Last week, an email was sent to KCRAR and Heartland MLS staff using KCRAR’s domain name that turned out to be a fraudulent email. A frequent tactic among scammers is to disguise fraudulent emails in order to bait a reply or link click from recipients that could give them access to personal information like passwords, credit card or bank information or social security numbers. This type of email scam is known as phishing. Here are a few tips to recognize a phishing email and avoid this type of scam.
Check the email address. Be sure the email address of the sender matches the name on the email. If the email says it’s coming from John Smith, but the email address itself has no indication of that name, or it’s not the email address you know to be John Smith’s, that’s a red flag. Even be conscious of slight misspellings, like email@example.com or firstname.lastname@example.org. And if you know John Smith would ordinarily be emailing from email@example.com, but you receive one from firstname.lastname@example.org, that could be something to question as well.
Don’t open unexpected attachments. Sometimes attachments like PDFs or images can be filled with malicious code and could compromise a system if opened. Be particularly critical of emails that include an unexpected attachment, especially if it’s coming from an unknown sender. In the real estate industry, this can often be seen in the form of fraudulent emails spoofing title companies, so if you don’t have a current transaction with the title company seen on an email, don’t open the attachment.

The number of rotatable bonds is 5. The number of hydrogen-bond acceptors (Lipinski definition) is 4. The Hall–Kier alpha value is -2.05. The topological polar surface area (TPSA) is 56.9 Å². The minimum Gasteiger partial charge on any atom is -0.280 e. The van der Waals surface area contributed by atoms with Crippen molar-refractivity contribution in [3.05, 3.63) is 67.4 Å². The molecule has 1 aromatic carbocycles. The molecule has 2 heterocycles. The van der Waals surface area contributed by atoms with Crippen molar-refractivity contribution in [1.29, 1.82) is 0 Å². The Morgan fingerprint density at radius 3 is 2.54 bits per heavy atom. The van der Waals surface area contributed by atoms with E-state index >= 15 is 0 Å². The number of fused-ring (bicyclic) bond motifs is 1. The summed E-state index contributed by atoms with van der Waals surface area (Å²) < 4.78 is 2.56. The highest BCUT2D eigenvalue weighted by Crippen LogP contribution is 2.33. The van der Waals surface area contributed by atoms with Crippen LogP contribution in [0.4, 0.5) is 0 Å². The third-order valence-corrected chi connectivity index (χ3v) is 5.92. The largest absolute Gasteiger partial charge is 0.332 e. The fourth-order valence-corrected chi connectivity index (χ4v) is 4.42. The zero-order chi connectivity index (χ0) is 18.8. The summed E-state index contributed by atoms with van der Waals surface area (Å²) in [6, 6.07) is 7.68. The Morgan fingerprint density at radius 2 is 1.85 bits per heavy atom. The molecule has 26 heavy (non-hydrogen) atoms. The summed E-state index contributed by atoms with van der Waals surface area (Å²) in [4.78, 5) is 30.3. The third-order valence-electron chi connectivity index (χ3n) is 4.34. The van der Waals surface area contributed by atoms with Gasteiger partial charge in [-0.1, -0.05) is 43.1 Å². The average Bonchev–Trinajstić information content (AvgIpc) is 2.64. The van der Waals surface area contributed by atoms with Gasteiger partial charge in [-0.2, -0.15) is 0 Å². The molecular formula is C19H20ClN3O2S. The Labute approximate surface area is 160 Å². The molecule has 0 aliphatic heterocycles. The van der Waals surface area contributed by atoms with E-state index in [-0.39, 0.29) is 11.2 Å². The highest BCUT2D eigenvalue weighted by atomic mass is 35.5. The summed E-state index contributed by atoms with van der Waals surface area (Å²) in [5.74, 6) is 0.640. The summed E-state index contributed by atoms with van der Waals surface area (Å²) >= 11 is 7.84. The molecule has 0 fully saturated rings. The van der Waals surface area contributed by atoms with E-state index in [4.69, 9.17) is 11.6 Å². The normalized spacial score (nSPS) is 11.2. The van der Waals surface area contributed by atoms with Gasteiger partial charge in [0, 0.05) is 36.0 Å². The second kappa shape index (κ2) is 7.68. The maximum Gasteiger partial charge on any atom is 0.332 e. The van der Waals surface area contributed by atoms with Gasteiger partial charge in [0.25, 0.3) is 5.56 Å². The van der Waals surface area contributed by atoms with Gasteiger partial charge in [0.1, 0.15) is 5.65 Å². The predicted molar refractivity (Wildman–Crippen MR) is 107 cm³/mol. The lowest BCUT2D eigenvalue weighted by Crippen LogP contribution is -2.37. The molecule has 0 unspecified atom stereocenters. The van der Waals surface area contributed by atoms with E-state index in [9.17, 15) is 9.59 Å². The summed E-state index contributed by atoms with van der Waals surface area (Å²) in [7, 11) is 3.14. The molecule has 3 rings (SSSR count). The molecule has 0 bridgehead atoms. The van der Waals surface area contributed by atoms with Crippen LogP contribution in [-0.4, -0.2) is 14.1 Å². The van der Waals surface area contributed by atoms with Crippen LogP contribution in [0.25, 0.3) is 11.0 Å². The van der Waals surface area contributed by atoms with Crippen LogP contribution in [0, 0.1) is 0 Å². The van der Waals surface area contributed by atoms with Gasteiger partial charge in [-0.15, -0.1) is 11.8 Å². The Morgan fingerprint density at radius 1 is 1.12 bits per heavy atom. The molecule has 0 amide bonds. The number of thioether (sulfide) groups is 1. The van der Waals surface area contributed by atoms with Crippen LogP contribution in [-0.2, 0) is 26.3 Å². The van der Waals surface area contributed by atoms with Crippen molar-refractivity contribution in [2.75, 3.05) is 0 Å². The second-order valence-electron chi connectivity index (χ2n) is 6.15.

Look out for bad grammar and suspicious messaging. Phishing emails often contain confusing or poorly written text. And if the message issues a warning or creates a sense of urgency, that can be an indicator of a phishing email as well.
Any members or subscribers who receive an email from @kcrar.com or @heartlandMLS.com that they are unsure of or suspect it could be fraudulent may email SafeMLS@HearltandMLS.com to double check.